The Latest

Apr 15, 2014
Apr 12, 2014
But in order to make you understand, to give you my life, I must tell you a story — and there are so many, and so many — stories of childhood, stories of school, love, marriage, death and so on; and none of them are true. Yet like children we tell each other stories, and to decorate them we make up these ridiculous, flamboyant, beautiful phrases. How tired I am of stories, how I tired I am of phrases that come down beautifully with all their feet on the ground! Also, how I distrust neat designs of life that are drawn upon half sheets of notepaper. I begin to long for some little language such as lovers use, broken words, inarticulate words, like the shuffling of feet on the pavement. I begin to seek some design more in accordance with those moments of humiliation and triumph that come now and then undeniably. Lying in a ditch on a stormy day, when it has been raining, then enormous clouds come marching over the sky, tattered clouds, wisps of cloud. What delights me then is the confusion, the height, the indifference and the fury. Great clouds always changing, and movement; something sulphurous and sinister, bowled up, helter-skelter; towering, trailing, broken off, lost, and I forgotten, minute, in a ditch. Of story, of design I do not see a trace then.

Virginia Woolf, The Waves, Bernard as an old man.

Apropos of my inquiries into the experience of meeting people online, talking to them in “real life” and the strangeness of knowing anyone at all. And also just beautiful like nearly every paragraph in that whole book.

Mar 17, 2014
Mar 13, 2014 / 1 note

The road to Reno: more than I can show with these paltry pictures. An epic trip. More words soon.

Dear XoX,

               This morning we slugged down a defile between two greenish plateaus covered in oyster blue tombstones. (I’ve rewritten this sentence over and over again for maximum clarity but find it still lacks.)

            Grasses amber, frond-tipped, blue-bitten-green;
the cemetery crumbled upward into pines; on the summit of a hill beyond:
unfinished construction sites flapping with red flags already shredded by summit winds.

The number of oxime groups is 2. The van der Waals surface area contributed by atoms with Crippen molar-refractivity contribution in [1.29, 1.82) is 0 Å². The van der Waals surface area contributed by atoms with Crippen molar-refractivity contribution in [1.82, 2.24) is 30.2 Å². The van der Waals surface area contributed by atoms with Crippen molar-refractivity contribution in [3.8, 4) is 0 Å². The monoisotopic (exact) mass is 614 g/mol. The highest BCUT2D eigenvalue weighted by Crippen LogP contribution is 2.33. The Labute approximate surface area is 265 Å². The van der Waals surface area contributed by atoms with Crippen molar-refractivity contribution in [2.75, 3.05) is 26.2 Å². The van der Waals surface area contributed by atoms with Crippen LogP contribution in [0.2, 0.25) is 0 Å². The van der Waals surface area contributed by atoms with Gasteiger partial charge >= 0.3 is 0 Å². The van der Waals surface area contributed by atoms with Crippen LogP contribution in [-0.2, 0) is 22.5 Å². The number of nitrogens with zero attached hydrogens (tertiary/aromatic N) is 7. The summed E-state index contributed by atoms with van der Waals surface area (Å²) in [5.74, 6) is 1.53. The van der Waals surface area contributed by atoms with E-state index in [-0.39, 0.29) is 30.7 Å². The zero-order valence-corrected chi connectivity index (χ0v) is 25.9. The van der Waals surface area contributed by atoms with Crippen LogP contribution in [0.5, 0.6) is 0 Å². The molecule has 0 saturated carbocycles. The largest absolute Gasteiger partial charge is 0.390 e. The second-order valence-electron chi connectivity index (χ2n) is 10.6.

(This is the kind of land we cut through on a daily basis. People wanted to merge with it but beautifully faltered.)

            We won’t tolerate that horrid phrase: ships in the night. Yes we voyage but distance and strangeness propose no real barriers. Night is not as impenetrable as we pretend; we prefer to be childish about it.  

             Instead: we are parallel vessels at all hours, relaying, pinging, volleying; piratical courtship across swerving latitudes. The foam kicked up in your wake finds a way to salt my fingers. It matters little in courtly love on the run if the courted is conscious of being pinged. The darts land below the gossip-churning mind, in the surface depths, where chatter is encrypted and made fertile.

            They will be changed without knowing that they needed to be.
The problem with writing letters on the water is there is no way to post them except cryptically. With foam or gulls or visions. Or simply more letters on paper as white as the churned waves.

            So you boarded elsewhere, a different ship, in different waters, maybe even landed waters. Your burly old car was a versatile dry dock. Those last hurried notes you sent me made me excited for you even though I wasn’t with you. For your work was progressing, nuancing, becoming a project on par with Parsons’s and Torok’s. You had built Portals all over the city, turned the children into experimental Cosmonauts. People with connections were paying attention. But also maps that pointed to an elsewhere you could work with.

            I boarded an elsewhere too, with these loquacious companions (Blanchot, Doolitte, Bertiaux). Nostalgia and the sentimental are attacked with such paranoia. Nothing that has happened must keep us rooted. If only life were prolonged enough to make that a real lesson.